Westmoreland schools benefit from free eye clinic
BY ANTHONY LEWIS Observer writer
Thursday, November 12, 2015
FROME, Westmoreland – Junior Campbell, an eight-year-old Grade 3 student at the Mount Airy Primary School in Westmoreland, has been finding it difficult to read for quite some time.
His grandmother, Louise Lewis, says whenever he attempts to read, his eyes become watery.
“He just keeps on winking them, winking them and rubbing them,” said the concerned grandmother, who contemplated taking the youngster to an optician.
But, thanks to the Rotary Club of Negril, in association with Cornerstone Jamaica and Mission of Sight project, called ‘See Better, Learn Better,” Junior will by the end of this month be able to access eyewear free of cost, following a recent screening exercise at his school.
During the exercise involving the use of specialised equipment branded Vision Screener, some 150 students of the Mount Airy Primary and Infant School were identified as needing treatment for their eyes. They were later transported by bus to the Mission of Sight Centre in Frome, where they were attended to by a team of eye specialists.
Team member Dr Doug McCloy, a registered optometrist who has been practising in the island for the past 20 years, said Junior has a condition called hyperopia.
Hyperopia, or farsightedness, is said to be a common vision problem. People with hyperopia can see distant objects very well, but have difficulty focusing on objects that are up close, as they appear blurry.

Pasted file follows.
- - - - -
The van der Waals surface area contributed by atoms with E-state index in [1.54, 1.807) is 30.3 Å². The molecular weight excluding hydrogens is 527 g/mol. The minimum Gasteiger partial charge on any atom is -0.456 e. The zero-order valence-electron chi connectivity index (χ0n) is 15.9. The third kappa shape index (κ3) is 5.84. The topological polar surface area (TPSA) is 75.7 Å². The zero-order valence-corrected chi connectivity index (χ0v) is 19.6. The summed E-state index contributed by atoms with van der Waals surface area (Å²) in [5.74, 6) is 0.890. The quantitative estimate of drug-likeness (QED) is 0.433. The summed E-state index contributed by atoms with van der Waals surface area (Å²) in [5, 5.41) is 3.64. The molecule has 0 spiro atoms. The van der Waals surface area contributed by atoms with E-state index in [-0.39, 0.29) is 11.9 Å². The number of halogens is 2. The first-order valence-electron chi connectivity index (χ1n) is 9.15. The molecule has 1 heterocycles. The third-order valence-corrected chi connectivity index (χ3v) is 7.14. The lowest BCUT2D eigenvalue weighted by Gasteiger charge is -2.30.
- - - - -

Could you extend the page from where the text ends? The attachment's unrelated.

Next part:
“He (Junior) is one of those that might not be cared for necessarily in a normal environment, but he is a little more farsighted than what you would normally expect for a child of his age,” revealed Dr McCloy.
“When you really look into it, he (Junior) is having to work extra hard to see things clearly, especially up close. So, we prescribed for him a low- powered magnifying type lens for reading that will help him to get rid of his watery eyes and paining eyes, when he is reading.”
Among the other cases seen by the team were keratoconus, a degenerative condition characterised by conical protrusion of the cornea, and astigmatism, an optical defect in which vision is blurred due to the inability of the optics of the eye to create a sharp focused image on the retina.
Ken Cooney of the Rotary Club of Negril told the Jamaica Observer West that under the initiative, each child in need will receive a free pair of glasses.
“Each child got a full eye examination. They also got fitted for glasses, and we were able to give them a reasonable choice. Those glasses will be made for them brand new in America, and then brought back, and those children who need glasses will have their glasses in about three weeks’ time,” explained Cooney.
Lewis, in the meantime, is very appreciative of the initiative.
“Yes, I appreciate it. Because it saves some money in my pocket, and later down I can come back here with him for treatment,” said the appreciative grandmother.
President of the Rotary Club of Negril, Elaine Allen-Bradley, said students of the Sheffield All-Age School, also in Westmoreland, have also recently benefited under the initiative.
She added that plans are also afoot to undertake the project in other schools in the Negril area, emphasising that “the aim of the Rotary Club is to expand the programme in other schools within western Jamaica next year.”